Big plants - no tomatoes

woodchuck.moJuly 1, 2009

I have searched but did not find anything...

This is my first year gardening. I have planted six tomatoes in a raised bed (Len Pense) garden. The plants are about 4' tall and healthy looking. They bloomed and then the flowers dried up and fell off and there is not a single tomato on any of the plants. Peppers are the same way. Can anyone give me any advice on what the problem might be? Thanks for any help.


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orchid126(z6, NJ)

Assuming that the plants are getting at least six hours of sun a day, the next blossoms you get, tickle them so that they'll self-polinate.

    Bookmark   July 1, 2009 at 3:47PM
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digdirt2(6b-7a No.Cent. AR HZ8 Sun-35)

It is called "blossom-drop". Search that term and you will find all kinds of discussions about it. There is a FAQ here to that covers it, its causes, and things you can do to help well.


Here is a link that might be useful: Blossom Drop FAQ

    Bookmark   July 1, 2009 at 4:07PM
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missingtheobvious(Blue Ridge 7a)

If the temperatures are too high or too low, the blossoms will drop.

And if you're giving the plants too much nitrogen, the plants will concentrate on producing foliage rather than fruit.

Here is a link that might be useful: Blossom drop FAQ

    Bookmark   July 1, 2009 at 4:10PM
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I was concerned about the same thing early in June when I had lots of blossoms but no fruit set. That same week, I saw that some fruit had set on my Costoluto Genovese and Cherry tomatoes. There were other plants where it seemed like no fruit was setting and I had tons of blossoms.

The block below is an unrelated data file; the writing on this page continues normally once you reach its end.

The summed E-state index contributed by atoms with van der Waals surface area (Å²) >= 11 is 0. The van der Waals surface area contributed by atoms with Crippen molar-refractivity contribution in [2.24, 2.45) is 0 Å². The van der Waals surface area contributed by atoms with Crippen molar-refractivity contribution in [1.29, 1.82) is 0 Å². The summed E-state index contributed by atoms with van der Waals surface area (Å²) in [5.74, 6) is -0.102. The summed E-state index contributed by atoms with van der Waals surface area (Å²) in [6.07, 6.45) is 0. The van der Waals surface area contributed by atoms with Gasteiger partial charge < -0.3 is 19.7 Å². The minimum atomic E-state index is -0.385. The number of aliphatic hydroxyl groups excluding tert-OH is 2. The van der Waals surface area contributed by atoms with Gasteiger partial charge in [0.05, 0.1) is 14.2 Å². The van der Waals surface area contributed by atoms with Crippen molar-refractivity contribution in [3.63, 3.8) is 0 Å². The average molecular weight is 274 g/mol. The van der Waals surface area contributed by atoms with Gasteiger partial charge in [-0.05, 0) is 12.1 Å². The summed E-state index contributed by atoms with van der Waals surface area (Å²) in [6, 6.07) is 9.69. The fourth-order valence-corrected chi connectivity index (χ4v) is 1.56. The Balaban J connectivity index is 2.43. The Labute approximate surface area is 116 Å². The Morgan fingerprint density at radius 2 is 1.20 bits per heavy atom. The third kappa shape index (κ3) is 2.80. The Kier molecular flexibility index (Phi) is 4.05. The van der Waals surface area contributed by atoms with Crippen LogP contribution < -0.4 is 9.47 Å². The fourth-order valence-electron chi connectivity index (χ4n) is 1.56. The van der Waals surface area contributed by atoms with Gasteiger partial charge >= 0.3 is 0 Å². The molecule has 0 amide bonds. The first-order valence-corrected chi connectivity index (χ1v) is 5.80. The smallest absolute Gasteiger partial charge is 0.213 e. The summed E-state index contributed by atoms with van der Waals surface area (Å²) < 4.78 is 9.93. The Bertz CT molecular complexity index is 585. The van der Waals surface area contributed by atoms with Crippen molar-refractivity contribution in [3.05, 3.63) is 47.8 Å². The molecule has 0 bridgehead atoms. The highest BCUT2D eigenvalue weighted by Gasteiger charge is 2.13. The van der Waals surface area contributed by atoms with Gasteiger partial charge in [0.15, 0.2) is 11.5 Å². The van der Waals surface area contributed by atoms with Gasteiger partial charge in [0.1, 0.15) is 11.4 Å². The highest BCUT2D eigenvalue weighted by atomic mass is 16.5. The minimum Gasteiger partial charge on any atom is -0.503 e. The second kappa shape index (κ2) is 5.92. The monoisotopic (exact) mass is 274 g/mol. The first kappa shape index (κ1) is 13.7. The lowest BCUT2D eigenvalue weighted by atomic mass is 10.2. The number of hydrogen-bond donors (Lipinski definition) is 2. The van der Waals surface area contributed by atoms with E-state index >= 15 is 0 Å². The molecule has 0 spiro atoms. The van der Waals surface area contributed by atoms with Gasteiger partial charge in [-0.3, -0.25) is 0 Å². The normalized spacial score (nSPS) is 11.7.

Fast forward one month later and it is no longer the case. Every tomato plant has fruit setting. Some with way more setting than others. The one that seems to be rather difficult is Green Zebra. I have been search and searching for that tiny, baby Green Zebra tomato and only just found one today.

We've recently had some high temperatures in San Francisco and I think that's what finally did it. I just proved to myself that tomatoes are finicky depending on the variety.

    Bookmark   July 1, 2009 at 6:17PM
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Thank you all for responding! I think the Blossom Drop FAQ explained it - we had temps in the high 90's with heat index of 105-110 for several days last week. It has been in the 80's this week and there are some new blossoms and I finally found one marble size tomato last night.

    Bookmark   July 2, 2009 at 11:44AM
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I want to throw in my two cents. What kind of fertilizer are you using? Be sure to not use a fertilizer that is high in nitrogen. Nitrogen promotes plant growth. I use a 5-10-10 fertilizer. When you look at fertilizer the first number is always the nitrogen content. Nitrogen is great when you want a nice green lawn or shrubs; but not for tomatos. If you use a high nitrogen fertilizer you will have beautiful green tomato bushes with very few (if any) flowers.

Also, every few weeks dilute one tablespoon of Epsom Salt per gallon of water. Get it at any drug store for less than $2 for a pint size container that will last me all summer.

I got the following from the New Tribune: "Just as "Milk does a body good," Epsom Salt may be one of the most perfect nutrients for flowers and plants. And mid-to-late spring is the ideal time to nourish the soils and roots of your favorite foliage and flowers with this inexpensive and easy-to-use compound. According to the Epsom Salt Council, research indicates Epsom Salt can help seeds germinate; make plants grow bushier; produce more flowers; increase chlorophyll production; improve phosphorus and nitrogen uptake; and deter pests, including slugs and voles". Sounds good to me.


    Bookmark   July 3, 2009 at 8:11AM
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